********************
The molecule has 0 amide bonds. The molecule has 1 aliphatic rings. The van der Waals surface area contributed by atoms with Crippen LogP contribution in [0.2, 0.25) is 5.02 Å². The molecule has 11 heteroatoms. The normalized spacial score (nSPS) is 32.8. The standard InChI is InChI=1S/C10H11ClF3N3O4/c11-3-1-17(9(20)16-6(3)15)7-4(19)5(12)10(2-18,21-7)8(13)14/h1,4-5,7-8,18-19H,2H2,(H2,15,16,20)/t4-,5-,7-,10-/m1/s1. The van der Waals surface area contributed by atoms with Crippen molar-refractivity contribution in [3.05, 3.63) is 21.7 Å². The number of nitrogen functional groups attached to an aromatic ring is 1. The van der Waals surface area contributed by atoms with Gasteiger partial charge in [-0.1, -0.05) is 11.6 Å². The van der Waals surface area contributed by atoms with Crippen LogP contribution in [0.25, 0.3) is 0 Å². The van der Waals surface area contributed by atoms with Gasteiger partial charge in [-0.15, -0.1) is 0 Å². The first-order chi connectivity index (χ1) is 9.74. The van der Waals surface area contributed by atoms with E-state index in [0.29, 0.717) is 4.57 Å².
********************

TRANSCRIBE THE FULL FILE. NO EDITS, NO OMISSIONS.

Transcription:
The molecule has 0 amide bonds. The molecule has 1 aliphatic rings. The van der Waals surface area contributed by atoms with Crippen LogP contribution in [0.2, 0.25) is 5.02 Å². The molecule has 11 heteroatoms. The normalized spacial score (nSPS) is 32.8. The standard InChI is InChI=1S/C10H11ClF3N3O4/c11-3-1-17(9(20)16-6(3)15)7-4(19)5(12)10(2-18,21-7)8(13)14/h1,4-5,7-8,18-19H,2H2,(H2,15,16,20)/t4-,5-,7-,10-/m1/s1. The van der Waals surface area contributed by atoms with Crippen molar-refractivity contribution in [3.05, 3.63) is 21.7 Å². The number of nitrogen functional groups attached to an aromatic ring is 1. The van der Waals surface area contributed by atoms with Gasteiger partial charge in [-0.1, -0.05) is 11.6 Å². The van der Waals surface area contributed by atoms with Crippen LogP contribution in [0.25, 0.3) is 0 Å². The van der Waals surface area contributed by atoms with Gasteiger partial charge in [-0.15, -0.1) is 0 Å². The first-order chi connectivity index (χ1) is 9.74. The van der Waals surface area contributed by atoms with E-state index in [0.29, 0.717) is 4.57 Å².